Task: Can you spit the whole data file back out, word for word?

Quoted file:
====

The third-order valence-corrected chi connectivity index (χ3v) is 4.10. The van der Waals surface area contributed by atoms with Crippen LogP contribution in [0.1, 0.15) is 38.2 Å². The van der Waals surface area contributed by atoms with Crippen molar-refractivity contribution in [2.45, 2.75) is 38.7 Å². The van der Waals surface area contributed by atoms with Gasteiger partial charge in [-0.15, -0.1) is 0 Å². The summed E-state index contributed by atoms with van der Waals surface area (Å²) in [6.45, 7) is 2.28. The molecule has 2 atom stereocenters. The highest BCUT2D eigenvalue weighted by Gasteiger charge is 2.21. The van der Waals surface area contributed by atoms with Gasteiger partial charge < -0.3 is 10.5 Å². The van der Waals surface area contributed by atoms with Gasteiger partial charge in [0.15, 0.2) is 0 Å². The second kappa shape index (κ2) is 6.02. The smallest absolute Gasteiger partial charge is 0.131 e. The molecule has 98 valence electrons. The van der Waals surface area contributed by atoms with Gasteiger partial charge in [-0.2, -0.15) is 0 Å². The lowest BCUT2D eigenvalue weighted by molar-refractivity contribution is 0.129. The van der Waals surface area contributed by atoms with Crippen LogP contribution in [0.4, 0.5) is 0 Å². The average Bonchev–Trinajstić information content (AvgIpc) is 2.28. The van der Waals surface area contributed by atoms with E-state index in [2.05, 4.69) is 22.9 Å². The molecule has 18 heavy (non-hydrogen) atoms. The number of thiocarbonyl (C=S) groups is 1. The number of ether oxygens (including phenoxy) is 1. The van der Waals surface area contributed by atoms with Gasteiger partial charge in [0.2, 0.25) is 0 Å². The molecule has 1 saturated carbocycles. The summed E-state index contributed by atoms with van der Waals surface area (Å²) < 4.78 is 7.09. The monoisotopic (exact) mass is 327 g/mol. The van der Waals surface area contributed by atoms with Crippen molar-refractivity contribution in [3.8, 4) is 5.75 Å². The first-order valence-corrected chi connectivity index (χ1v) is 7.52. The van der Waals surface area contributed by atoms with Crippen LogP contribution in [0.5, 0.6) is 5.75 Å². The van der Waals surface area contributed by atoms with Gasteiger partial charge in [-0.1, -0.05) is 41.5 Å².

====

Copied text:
The third-order valence-corrected chi connectivity index (χ3v) is 4.10. The van der Waals surface area contributed by atoms with Crippen LogP contribution in [0.1, 0.15) is 38.2 Å². The van der Waals surface area contributed by atoms with Crippen molar-refractivity contribution in [2.45, 2.75) is 38.7 Å². The van der Waals surface area contributed by atoms with Gasteiger partial charge in [-0.15, -0.1) is 0 Å². The summed E-state index contributed by atoms with van der Waals surface area (Å²) in [6.45, 7) is 2.28. The molecule has 2 atom stereocenters. The highest BCUT2D eigenvalue weighted by Gasteiger charge is 2.21. The van der Waals surface area contributed by atoms with Gasteiger partial charge < -0.3 is 10.5 Å². The van der Waals surface area contributed by atoms with Gasteiger partial charge in [0.15, 0.2) is 0 Å². The second kappa shape index (κ2) is 6.02. The smallest absolute Gasteiger partial charge is 0.131 e. The molecule has 98 valence electrons. The van der Waals surface area contributed by atoms with Gasteiger partial charge in [-0.2, -0.15) is 0 Å². The lowest BCUT2D eigenvalue weighted by molar-refractivity contribution is 0.129. The van der Waals surface area contributed by atoms with Crippen LogP contribution in [0.4, 0.5) is 0 Å². The average Bonchev–Trinajstić information content (AvgIpc) is 2.28. The van der Waals surface area contributed by atoms with E-state index in [2.05, 4.69) is 22.9 Å². The molecule has 18 heavy (non-hydrogen) atoms. The number of thiocarbonyl (C=S) groups is 1. The number of ether oxygens (including phenoxy) is 1. The van der Waals surface area contributed by atoms with Gasteiger partial charge in [0.2, 0.25) is 0 Å². The molecule has 1 saturated carbocycles. The summed E-state index contributed by atoms with van der Waals surface area (Å²) < 4.78 is 7.09. The monoisotopic (exact) mass is 327 g/mol. The van der Waals surface area contributed by atoms with Crippen molar-refractivity contribution in [3.8, 4) is 5.75 Å². The first-order valence-corrected chi connectivity index (χ1v) is 7.52. The van der Waals surface area contributed by atoms with Crippen LogP contribution in [0.5, 0.6) is 5.75 Å². The van der Waals surface area contributed by atoms with Gasteiger partial charge in [-0.1, -0.05) is 41.5 Å².